People who have lost speech due to stroke, brain injury or neurological disease currently rely on painfully slow synthesisers that track eye movement to spell out words. Perhaps best associated with the late Stephen Hawking, these technologies are limited to around 10 words per minute. By comparison, natural speech is in the region of 100-150 words per minute.
The researchers, based out of UC San Francisco (UCSF), established in a previous study how the brain’s speech centres encode movements for the lips, jaw, and tongue rather than direct acoustic information. For the latest work, they first gathered recordings of patients reading sentences while also logging the corresponding brain activity. Using linguistic principles, they then reverse engineered the vocal movements required to produce the sounds and mapped them to the brain activity associated with those sounds. This allowed the team to create a realistic virtual vocal tract for each participant that could be controlled by their brain activity. The work, published in Nature, could pave the way for devices that replicate natural speech in real-time.
“For the first time, this study demonstrates that we can generate entire spoken sentences based on an individual’s brain activity,” said Edward Chang, a professor of neurological surgery and member of the UCSF Weill Institute for Neuroscience.
“This is an exhilarating proof of principle that with technology that is already within reach, we should be able to build a device that is clinically viable in patients with speech loss.”
The virtual vocal tract at the core of the technology is comprised of two machine learning algorithms: a decoder that transforms brain activity into movements, and a synthesiser that converts these movements into an approximation of the participant’s voice. According to the UCSF team, synthetic speech produced by these algorithms was significantly better than that directly decoded from participants’ brain activity without the intermediary virtual vocal tract.
During crowdsourced testing using Amazon’s Mechanical Turk platform, subjects accurately identified 69 per cent of synthesised words from lists of 25 alternatives and transcribed 43 per cent of sentences with perfect accuracy. With a more challenging 50 words to choose from, overall accuracy dropped to 47 per cent, though subjects were still able to understand 21 per cent of synthesised sentences perfectly.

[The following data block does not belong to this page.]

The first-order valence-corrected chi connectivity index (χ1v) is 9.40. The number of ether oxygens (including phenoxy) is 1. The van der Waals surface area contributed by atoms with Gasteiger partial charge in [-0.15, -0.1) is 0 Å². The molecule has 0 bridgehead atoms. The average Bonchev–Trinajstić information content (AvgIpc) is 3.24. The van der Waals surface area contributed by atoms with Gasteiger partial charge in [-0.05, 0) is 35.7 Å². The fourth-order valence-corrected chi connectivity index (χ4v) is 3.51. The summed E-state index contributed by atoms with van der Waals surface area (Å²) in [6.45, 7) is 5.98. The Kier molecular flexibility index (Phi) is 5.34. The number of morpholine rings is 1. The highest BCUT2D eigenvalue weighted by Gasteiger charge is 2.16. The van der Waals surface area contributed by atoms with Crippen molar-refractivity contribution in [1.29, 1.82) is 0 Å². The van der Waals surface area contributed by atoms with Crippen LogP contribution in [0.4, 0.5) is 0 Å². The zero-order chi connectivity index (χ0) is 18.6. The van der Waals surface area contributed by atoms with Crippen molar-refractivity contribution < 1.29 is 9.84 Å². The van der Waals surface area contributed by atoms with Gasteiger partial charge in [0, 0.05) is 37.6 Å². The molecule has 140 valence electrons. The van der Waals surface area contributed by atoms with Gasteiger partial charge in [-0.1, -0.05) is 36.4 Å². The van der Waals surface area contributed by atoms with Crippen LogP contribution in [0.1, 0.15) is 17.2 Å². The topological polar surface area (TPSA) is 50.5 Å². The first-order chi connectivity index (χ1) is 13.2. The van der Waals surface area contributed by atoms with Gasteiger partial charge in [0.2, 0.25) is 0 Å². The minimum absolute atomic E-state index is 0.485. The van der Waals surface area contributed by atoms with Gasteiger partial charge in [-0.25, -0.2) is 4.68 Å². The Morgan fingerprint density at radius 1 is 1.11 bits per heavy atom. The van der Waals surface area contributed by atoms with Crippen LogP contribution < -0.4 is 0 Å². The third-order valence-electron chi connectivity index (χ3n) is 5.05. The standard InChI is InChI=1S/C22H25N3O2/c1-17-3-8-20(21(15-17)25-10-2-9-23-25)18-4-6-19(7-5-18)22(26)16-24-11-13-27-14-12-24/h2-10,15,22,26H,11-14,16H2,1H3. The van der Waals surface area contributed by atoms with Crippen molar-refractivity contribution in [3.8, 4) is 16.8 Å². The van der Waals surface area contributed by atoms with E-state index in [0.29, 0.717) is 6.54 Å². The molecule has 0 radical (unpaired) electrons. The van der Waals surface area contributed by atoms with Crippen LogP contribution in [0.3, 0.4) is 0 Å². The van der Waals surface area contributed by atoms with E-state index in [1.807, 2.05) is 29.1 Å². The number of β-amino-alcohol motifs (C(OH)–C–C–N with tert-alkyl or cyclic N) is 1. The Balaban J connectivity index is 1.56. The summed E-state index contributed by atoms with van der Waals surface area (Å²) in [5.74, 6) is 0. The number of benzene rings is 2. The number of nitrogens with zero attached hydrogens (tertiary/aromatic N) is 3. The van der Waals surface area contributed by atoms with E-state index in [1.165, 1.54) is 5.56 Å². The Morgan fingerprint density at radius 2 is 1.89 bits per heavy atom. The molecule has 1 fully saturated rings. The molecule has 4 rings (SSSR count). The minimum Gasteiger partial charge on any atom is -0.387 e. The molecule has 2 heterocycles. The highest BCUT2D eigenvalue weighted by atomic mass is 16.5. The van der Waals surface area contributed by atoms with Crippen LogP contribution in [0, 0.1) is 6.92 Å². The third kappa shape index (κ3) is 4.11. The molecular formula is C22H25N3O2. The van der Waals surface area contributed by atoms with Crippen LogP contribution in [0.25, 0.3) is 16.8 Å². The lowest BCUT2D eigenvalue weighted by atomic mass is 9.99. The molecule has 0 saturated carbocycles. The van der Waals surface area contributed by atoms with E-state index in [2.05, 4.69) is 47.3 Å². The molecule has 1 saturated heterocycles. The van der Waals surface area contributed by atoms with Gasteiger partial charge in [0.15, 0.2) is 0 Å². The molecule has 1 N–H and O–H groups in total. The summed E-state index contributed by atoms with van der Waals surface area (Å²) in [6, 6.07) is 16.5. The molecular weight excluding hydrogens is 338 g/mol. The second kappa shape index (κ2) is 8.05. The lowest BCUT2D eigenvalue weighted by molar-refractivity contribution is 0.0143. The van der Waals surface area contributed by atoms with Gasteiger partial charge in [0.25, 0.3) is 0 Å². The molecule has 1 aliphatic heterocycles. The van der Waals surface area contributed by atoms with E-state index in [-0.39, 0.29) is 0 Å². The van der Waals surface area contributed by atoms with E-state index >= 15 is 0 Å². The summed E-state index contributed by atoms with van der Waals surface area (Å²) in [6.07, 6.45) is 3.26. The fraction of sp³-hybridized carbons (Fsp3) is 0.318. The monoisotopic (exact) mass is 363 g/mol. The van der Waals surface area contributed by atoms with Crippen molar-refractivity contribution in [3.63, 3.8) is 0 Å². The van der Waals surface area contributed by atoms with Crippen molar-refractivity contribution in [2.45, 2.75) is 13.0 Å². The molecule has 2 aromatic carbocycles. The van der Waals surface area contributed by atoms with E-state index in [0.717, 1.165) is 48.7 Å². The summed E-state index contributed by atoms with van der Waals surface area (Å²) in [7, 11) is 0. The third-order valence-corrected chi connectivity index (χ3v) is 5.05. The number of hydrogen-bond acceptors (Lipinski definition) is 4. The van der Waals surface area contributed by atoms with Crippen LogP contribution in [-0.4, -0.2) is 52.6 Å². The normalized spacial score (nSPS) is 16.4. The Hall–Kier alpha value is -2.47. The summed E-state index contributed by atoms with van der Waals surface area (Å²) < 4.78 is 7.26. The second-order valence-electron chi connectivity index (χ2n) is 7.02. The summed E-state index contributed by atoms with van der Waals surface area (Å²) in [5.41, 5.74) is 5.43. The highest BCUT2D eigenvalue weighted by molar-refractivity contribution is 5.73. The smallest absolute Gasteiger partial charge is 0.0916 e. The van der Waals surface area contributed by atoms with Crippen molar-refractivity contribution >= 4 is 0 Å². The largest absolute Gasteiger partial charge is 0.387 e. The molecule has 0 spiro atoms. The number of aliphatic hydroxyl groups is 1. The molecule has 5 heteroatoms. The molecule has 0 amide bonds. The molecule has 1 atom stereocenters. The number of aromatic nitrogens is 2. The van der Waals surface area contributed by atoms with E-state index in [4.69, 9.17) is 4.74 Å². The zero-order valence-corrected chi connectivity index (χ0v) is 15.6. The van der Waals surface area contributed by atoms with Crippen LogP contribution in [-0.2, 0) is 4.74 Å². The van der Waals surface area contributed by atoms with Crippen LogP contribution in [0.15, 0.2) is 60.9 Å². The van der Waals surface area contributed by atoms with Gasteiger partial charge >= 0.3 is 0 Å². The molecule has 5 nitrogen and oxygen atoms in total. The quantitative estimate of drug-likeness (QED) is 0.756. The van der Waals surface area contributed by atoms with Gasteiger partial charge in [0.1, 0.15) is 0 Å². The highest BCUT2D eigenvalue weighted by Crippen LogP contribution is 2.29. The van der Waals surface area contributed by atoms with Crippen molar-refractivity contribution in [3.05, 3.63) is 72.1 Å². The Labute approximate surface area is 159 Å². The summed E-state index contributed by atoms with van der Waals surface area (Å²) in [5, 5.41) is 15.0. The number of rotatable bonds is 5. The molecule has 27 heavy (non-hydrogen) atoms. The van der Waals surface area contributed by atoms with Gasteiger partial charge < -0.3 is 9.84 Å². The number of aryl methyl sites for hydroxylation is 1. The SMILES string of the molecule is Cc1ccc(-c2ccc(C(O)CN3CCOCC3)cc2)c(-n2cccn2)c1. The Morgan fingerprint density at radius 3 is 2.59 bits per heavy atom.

“We still have a ways to go to perfectly mimic spoken language,” said Josh Chartier, a bioengineering graduate student in Chang’s lab. “We’re quite good at synthesising slower speech sounds like ‘sh’ and ‘z’ as well as maintaining the rhythms and intonations of speech and the speaker’s gender and identity, but some of the more abrupt sounds like ‘b’s and ‘p’s get a bit fuzzy. Still, the levels of accuracy we produced here would be an amazing improvement in real-time communication compared to what’s currently available.”
The researchers also found that the neural code for vocal movements partially overlapped across participants, and that one research subject’s vocal tract simulation could be adapted to respond to the neural instructions recorded from another participant’s brain. These findings suggest that individuals with speech loss due to neurological impairment may be able to learn to control a speech prosthesis modelled on the voice of someone with intact speech.
“People who can’t move their arms and legs have learned to control robotic limbs with their brains,” Chartier said. “We are hopeful that one day people with speech disabilities will be able to learn to speak again using this brain-controlled artificial vocal tract.”